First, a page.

5. Pour the cake batter into the prepared tin the bake for 1 hour until a skewer comes out clean.
  6. As soon as it is cooked prick all over the top of the cake with a skewer or fork then drizzle the cake with the ginger syrup. Leave to cool in the tin before slicing.

Medlar and macadamia cake

Medlar & macadamia cake


  • 225g plain flour
  • 1 tsp bicarbonate of soda
  • 1½ tsp baking powder
  • 2 tsp ground mixed spice
  • 225ml sunflower or vegetable oil
  • 225g dark brown sugar
  • 2 large eggs
  • 225g medlar purée
  • 150g macadamia halves


  1. Preheat the oven to 180°C. Grease and line a 23cm round springform cake tin.
  2. Sift the flour, raising agents and mixed spice together into a bowl.
  3. Using an electric whisk or food mixer beat the oil and sugar in another bowl until light. Then add one egg at a time beating well after each addition.
  4. Beat in the medlar puree then fold in the flour and spice mixture. Finally, fold in the nuts.
  5. Pour the cake batter into the prepared tin the bake for 1 hour until a skewer comes out clean. Leave to cool in the tin before slicing.

Later this week I’ll be posting my recipe for medlar mincemeat.

Sam BiltonLet the bletting begin

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  • John Inman - April 28, 2015 reply

    My Dads moms dad off the boat to Kansas ala 1848,Glasglough,Guthrie,Bletted Quinces[must have taken a long time] crabs[apples]too ate with heavy cream and sugar[1930’s on.Dunlap Kafarmers all…thers’s a Wikipedia on

  • Stephanie - November 21, 2014 reply

    My medlar tree has produced so much fruit this year that I have given 8 lbs of medlars to my neighbour who will be using them to make wine. Someone asked about making medlar wine, so here is my neighbour’s recipe:-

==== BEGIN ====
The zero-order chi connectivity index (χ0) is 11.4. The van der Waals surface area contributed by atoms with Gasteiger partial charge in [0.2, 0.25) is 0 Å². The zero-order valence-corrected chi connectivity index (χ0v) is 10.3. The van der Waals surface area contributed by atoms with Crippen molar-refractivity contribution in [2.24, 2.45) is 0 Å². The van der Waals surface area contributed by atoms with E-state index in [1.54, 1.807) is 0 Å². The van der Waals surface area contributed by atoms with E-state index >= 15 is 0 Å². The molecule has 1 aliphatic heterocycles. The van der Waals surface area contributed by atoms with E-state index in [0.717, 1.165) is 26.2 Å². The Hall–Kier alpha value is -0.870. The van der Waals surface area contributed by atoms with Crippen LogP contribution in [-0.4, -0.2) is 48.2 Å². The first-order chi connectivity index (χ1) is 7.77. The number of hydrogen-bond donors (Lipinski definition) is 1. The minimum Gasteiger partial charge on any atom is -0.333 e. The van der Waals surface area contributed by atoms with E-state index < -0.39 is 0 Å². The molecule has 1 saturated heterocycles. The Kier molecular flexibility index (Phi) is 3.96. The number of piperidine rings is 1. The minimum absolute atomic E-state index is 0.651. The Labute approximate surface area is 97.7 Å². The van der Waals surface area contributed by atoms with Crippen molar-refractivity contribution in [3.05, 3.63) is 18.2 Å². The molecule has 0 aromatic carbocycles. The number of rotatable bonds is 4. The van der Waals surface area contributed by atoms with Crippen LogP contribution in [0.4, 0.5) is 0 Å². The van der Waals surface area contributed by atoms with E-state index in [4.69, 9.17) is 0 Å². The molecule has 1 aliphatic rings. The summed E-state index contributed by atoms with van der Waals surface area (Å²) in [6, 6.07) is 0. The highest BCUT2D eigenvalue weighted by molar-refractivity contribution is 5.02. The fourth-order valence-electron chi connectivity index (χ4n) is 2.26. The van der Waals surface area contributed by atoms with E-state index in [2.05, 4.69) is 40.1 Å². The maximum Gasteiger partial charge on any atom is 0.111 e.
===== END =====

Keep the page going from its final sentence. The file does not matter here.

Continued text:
Medlar Wine Recipe
    · 8 lb. Medlars
    · 2.5 lbs sugar (you can add half and half honey)
    · Pectin enzyme
    · Water up to 1 gallon
    · 1/2 pint strong black tea/1lb of chopped raisins for tannin
    Campden tablet and Wine yeast
    1. Wash and crush the ripe medlars, place the fruit in a fermentation bucket.
    2. Add 1 lb. of sugar and the tea or chopped raisins.
    3. Boil half the water and pour over the mixture, making sure the sugar is dissolved, then add an equal quantity of cold water.
    4. Add the campden tablet and pectin enzyme.
    5. Cover closely and leave for three- five days in a warm place, stirring daily.
    6. Strain through a fine sieve (do not press) add the rest of the sugar; a rule of thumb with country wine is, only add as much sugar as you need to reach an SG of 1.080 – 1.085 and that will almost guarantee a dry ferment at 12%.
    7. Add the wine yeast, put the mixture into a demijohn and fit an airlock to seal the jar.
    8. Store in a warm place and allow the fermentation to work.
    9. When fermentation has ceased, rack the wine into a clean jar and place in a cooler environment and leave. When the wine is clear and stable, siphon into bottles.
    I have just made 8 jars of jelly and will have a go at baking the medlar, ginger and apricot cake tomorrow. It looks delicious…..

    admin - November 27, 2014 reply

    Thanks for this Stephanie! I’ll definitely try this next year. I used the rest of this year’s crop to make medlar gin. I’ll have to wait a few months before I try it but I’ll let you know how it turns out!

  • Freja - November 11, 2014 reply

    Hi there,

    I have always been a bit obsessed with medlars – I’m a fan of rare breeds/rare species!